If, as Marx writes, "the tradition of all dead generations weighs like a nightmare on the brains of the living," Harvests, Feasts, and Graves asks: Which history weighs the most? And how does the weight of history become salient as a ground for subjective consciousness? Taking cues from postcolonial theory and indigenous studies, Schram rethinks the "ontological turn" in anthropology and develops a new way to think about the nature of historical consciousness.

Rather than seeing the present as either tragedy or farce, Schram argues that contemporary historical consciousness is produced through reflexive sociality. Like all societies, Auhelawa is located in an intercultural conjuncture, yet their contemporary life is not a story of worlds colliding, but a shattered mirror in which multiple Auhelawa subjectivities are possible.

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Hating Empire Properly

The Two Indies and the Limits of Enlightenment Anticolonialism

Sunil M. Agnani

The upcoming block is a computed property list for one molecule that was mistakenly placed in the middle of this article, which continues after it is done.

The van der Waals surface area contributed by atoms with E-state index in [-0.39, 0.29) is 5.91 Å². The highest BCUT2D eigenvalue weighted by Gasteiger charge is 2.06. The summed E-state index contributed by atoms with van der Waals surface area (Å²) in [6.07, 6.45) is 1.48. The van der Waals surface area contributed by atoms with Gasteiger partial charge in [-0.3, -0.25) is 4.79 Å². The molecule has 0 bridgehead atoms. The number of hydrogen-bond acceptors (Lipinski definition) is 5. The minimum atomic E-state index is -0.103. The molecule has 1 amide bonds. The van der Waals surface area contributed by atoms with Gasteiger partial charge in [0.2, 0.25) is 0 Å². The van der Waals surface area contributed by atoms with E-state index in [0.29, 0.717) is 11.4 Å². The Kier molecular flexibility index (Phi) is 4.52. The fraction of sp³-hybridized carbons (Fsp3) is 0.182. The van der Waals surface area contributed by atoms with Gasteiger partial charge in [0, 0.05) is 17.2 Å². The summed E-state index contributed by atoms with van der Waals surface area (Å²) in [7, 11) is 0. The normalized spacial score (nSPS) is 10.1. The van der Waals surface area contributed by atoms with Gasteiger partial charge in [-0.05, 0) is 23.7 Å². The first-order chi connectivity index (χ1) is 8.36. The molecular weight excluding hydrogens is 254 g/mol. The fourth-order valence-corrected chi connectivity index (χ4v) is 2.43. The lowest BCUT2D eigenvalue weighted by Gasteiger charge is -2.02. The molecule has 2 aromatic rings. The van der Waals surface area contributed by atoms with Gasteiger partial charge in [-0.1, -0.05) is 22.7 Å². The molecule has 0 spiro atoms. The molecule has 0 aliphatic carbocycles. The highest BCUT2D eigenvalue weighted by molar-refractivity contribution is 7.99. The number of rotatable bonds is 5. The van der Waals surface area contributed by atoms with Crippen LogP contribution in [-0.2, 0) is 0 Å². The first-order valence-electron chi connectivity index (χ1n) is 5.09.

In Hating Empire Properly, Sunil Agnani produces a novel attempt to think the eighteenth-century imagination of the West and East Indies together, arguing that this is how contemporary thinkers Edmund Burke and Denis Diderot actually viewed them. This concern with multiple geographical spaces is revealed to be a largely unacknowledged part of the matrix of Enlightenment thought in which eighteenth-century European and American self-conceptions evolved. By focusing on colonial spaces of the Enlightenment, especially India and Haiti, he demonstrates how Burke's fearful view of the French Revolution-the defining event of modernity-was shaped by prior reflection on these other domains. Exploring with sympathy the angry outbursts against injustice in the writings of Diderot, he nonetheless challenges recent understandings of him as a univocal critic of empire by showing the persistence of a fantasy of consensual colonialism in his thought. By looking at the impasses and limits in the thought of both radical and conservative writers, Agnani asks what it means to critique empire "properly." Drawing his method from Theodor Adorno's quip that "one must have tradition in oneself, in order to hate it properly," he proposes a critical inhabiting of dominant forms of reason as a way forward for the critique of both empire and Enlightenment.Thus, this volume makes important contributions to political theory, history, literary studies, American studies, and postcolonial studies.